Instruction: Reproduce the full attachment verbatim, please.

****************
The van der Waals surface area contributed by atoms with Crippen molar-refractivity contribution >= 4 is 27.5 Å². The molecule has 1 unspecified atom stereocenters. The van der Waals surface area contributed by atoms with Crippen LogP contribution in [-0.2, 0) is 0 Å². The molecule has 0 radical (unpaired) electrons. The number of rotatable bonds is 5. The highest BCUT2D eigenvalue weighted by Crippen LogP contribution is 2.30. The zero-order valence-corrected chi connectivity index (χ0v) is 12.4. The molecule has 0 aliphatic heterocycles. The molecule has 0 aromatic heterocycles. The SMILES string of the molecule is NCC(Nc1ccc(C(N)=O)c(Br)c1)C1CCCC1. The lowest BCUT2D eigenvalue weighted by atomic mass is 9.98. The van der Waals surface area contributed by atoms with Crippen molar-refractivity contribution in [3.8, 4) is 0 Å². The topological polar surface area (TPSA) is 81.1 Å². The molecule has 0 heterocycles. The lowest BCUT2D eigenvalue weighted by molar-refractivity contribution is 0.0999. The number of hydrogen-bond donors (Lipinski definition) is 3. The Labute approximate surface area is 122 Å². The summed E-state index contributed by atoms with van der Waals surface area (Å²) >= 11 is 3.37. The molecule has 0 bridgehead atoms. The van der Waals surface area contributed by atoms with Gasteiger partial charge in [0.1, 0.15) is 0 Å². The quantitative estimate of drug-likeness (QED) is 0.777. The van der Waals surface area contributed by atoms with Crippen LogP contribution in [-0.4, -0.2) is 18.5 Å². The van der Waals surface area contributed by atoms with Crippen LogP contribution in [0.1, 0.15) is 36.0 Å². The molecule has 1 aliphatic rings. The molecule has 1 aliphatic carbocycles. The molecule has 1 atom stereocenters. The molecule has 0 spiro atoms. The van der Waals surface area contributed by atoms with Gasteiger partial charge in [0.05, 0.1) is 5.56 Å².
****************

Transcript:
The van der Waals surface area contributed by atoms with Crippen molar-refractivity contribution >= 4 is 27.5 Å². The molecule has 1 unspecified atom stereocenters. The van der Waals surface area contributed by atoms with Crippen LogP contribution in [-0.2, 0) is 0 Å². The molecule has 0 radical (unpaired) electrons. The number of rotatable bonds is 5. The highest BCUT2D eigenvalue weighted by Crippen LogP contribution is 2.30. The zero-order valence-corrected chi connectivity index (χ0v) is 12.4. The molecule has 0 aliphatic heterocycles. The molecule has 0 aromatic heterocycles. The SMILES string of the molecule is NCC(Nc1ccc(C(N)=O)c(Br)c1)C1CCCC1. The lowest BCUT2D eigenvalue weighted by atomic mass is 9.98. The van der Waals surface area contributed by atoms with Crippen molar-refractivity contribution in [3.8, 4) is 0 Å². The topological polar surface area (TPSA) is 81.1 Å². The molecule has 0 heterocycles. The lowest BCUT2D eigenvalue weighted by molar-refractivity contribution is 0.0999. The number of hydrogen-bond donors (Lipinski definition) is 3. The Labute approximate surface area is 122 Å². The summed E-state index contributed by atoms with van der Waals surface area (Å²) >= 11 is 3.37. The molecule has 0 bridgehead atoms. The van der Waals surface area contributed by atoms with Gasteiger partial charge in [0.1, 0.15) is 0 Å². The quantitative estimate of drug-likeness (QED) is 0.777. The van der Waals surface area contributed by atoms with Crippen LogP contribution in [-0.4, -0.2) is 18.5 Å². The van der Waals surface area contributed by atoms with Crippen LogP contribution in [0.1, 0.15) is 36.0 Å². The molecule has 1 aliphatic rings. The molecule has 1 aliphatic carbocycles. The molecule has 1 atom stereocenters. The molecule has 0 spiro atoms. The van der Waals surface area contributed by atoms with Gasteiger partial charge in [0.05, 0.1) is 5.56 Å².